Mac Musings

Higher Resolution Content, Video iPod Speculation, and Apple's Big File Size Problem

Dan Knight - 2006.07.13 - Tip Jar

Why is it that Apple can sell you a music track for 99¢, a one-hour TV show for $1.99, but not a full-length movie at any price?

Apple's Frank Casanova, director of QuickTime Product Marketing, says, "you could request a movie from Netflix before this [1.5 GB] download gets to you."

There's a problem with that, and it isn't how long it will take broadband users to download a 1.5 GB file. It's the size of the file. When video is optimized for the iPod's 320 x 240 display, a half-hour (actually 22 minutes) TV show weighs in at about 100 MB.

Basic Math

Do the math. Today's 90 minute movie would come in at about 400 MB, and one of those long 2.5 hour movies at about 650 MB. Small enough to fit on a CD. And a lot faster to download than Apple's theoretical 1.5 GB file.

Cult of Mac's Pete Mortensen reports downloading half-hour TV shows in as little as 5 minutes, which means it should be possible to download an iPod version of Pirates of the Caribbean: Dead Man's Chest in as little as 30 minutes.

Your mileage may vary depending on your broadband speed. Cable will be fast. DSL will be a bit slower. Most wireless protocols should perform decently. And dialup users should simply forget about it.

Better than iPod Quality?

This raises another question: Why is Apple looking at 1.5 GB movie files instead of 400-700 MB ones? And I think I have the answer: Better than iPod quality. It quickly explains the inflated file size.

What if Apple were to offer movies in a higher resolution than 320 x 240? Well, they'd come in bigger files. And they'd look a whole lot better when viewed on your computer display or TV screen, even if they wouldn't look any better on today's video iPods.

Widescreen Video iPods?

Standard DVD quality is 720 x 480 and movies weigh in at several gigabytes in size. That's why DVDs hold 8.4 GB per dual-layer side. And standard iPod quality is 320 x 240, which means movie files about 1/10 that size.

To hit 1.5 GB with a 2-1/2 to 3 hour movie, we can more than double the number of pixels, perhaps going to 480 x 320 or 512 x 320. (That's nearly the same resolution as the original Macintosh with its 512 x 342 9" b&w display.)

Today's video iPods should have the processing power to convert this to their native 320 x 240 resolution, and higher resolution videos would look a lot better viewed on your computer display or TV set.

And it would work perfectly with a video-oriented iPod with a widescreen display that's better suited to movies - and also many of today's TV shows.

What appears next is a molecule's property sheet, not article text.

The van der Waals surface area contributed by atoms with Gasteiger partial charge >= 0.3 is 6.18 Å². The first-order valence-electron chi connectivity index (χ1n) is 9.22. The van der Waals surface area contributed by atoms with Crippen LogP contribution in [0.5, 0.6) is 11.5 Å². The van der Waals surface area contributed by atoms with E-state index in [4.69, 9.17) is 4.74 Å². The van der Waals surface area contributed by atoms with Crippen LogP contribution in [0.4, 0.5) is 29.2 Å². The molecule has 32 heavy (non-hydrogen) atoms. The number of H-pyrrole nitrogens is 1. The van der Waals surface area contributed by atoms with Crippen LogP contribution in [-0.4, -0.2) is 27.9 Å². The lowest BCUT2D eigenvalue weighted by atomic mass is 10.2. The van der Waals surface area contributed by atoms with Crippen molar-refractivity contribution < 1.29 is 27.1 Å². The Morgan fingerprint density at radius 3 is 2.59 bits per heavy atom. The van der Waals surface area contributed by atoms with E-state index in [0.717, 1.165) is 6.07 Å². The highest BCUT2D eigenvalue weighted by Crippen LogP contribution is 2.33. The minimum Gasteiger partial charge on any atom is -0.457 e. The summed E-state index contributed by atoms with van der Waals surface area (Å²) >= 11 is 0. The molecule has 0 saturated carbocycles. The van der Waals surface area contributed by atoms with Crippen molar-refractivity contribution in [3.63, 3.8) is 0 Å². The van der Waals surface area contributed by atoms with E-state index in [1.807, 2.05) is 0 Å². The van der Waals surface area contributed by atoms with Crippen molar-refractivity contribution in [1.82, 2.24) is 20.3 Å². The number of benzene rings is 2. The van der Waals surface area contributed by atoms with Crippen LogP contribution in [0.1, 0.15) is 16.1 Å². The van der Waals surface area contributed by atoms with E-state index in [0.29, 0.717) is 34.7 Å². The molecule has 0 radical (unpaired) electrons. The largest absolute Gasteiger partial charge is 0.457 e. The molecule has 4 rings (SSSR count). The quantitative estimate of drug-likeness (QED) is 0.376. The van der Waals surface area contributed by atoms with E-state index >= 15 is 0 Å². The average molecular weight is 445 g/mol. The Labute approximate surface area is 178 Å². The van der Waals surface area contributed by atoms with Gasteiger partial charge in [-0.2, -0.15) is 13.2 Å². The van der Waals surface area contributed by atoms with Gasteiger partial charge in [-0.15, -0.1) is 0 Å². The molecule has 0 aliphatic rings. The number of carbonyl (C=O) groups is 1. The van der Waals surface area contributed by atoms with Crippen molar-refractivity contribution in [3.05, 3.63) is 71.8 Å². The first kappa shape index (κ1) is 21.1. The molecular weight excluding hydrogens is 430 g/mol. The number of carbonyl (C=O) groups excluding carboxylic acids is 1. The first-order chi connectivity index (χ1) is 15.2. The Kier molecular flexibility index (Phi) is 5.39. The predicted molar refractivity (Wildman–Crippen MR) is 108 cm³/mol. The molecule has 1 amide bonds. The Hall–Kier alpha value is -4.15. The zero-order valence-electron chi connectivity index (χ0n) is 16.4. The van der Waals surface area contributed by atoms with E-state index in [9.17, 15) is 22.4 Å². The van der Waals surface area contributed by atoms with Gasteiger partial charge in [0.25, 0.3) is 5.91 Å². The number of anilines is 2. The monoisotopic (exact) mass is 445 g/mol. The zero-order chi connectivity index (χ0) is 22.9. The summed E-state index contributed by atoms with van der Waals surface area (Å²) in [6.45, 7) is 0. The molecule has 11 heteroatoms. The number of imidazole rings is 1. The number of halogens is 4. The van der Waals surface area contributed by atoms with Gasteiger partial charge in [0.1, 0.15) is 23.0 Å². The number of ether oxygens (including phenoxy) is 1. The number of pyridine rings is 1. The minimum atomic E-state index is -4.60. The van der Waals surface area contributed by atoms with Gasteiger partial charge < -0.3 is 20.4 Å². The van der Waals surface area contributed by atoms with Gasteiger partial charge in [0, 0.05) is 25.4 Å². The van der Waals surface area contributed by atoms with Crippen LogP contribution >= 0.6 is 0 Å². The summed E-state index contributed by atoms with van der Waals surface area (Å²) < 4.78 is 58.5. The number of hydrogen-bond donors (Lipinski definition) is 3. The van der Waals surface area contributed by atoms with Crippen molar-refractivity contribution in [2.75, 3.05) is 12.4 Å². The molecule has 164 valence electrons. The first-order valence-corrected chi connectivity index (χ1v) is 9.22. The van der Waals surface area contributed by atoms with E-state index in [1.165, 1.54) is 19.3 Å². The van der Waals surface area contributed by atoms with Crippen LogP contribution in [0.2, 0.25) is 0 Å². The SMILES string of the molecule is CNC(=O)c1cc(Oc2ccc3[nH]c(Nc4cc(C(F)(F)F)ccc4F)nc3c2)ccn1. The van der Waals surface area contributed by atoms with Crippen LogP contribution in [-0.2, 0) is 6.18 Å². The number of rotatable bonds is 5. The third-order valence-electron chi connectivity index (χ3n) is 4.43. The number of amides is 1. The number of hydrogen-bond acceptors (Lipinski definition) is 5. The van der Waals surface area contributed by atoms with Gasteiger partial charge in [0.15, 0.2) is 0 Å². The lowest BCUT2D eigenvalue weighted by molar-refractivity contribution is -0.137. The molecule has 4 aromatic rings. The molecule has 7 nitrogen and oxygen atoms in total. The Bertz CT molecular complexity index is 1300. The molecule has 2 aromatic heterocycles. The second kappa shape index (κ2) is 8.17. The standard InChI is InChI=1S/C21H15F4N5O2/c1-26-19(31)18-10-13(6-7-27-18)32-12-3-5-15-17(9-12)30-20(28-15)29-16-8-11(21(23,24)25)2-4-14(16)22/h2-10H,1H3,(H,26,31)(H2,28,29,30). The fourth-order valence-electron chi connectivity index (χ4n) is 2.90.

A Better Delivery System

That still raises the question of content delivery. Delivering millions of movies per month would put a huge strain on Apple's servers.

The solution: Distributed processing. Instead of serving all the movies from a single location, spread the load among thousands upon thousands of computers throughout the market.

If that sounds like BitTorrent, that's exactly what I'm suggesting. Apple could build a modified version of BitTorrent into iTunes, one that would only be able to initiate a torrent through Apple and would also contact Apple's servers upon completion of the download to verify full receipt of the file and initialize DRM.

Include the right for Apple to use your broadband-connected computer (but not dialup ones) for content distribution when you purchase your first movie from the iTunes Music Store, and you're all set.

That still won't solve to question of how long it may take any particular individual to receive a movie, but it would minimize the impact on Apple's servers.

And then come up with reasonable prices. And start offering higher resolution TV shows, music videos, and the like.

Whether Apple will go this route I can't say, but it sounds like a viable use of today's technology to meet the needs of tomorrow's market.

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Dan Knight has been using Macs since 1986, sold Macs for several years, supported them for many more years, and has been publishing Low End Mac since April 1997. If you find Dan's articles helpful, please consider making a donation to his tip jar.

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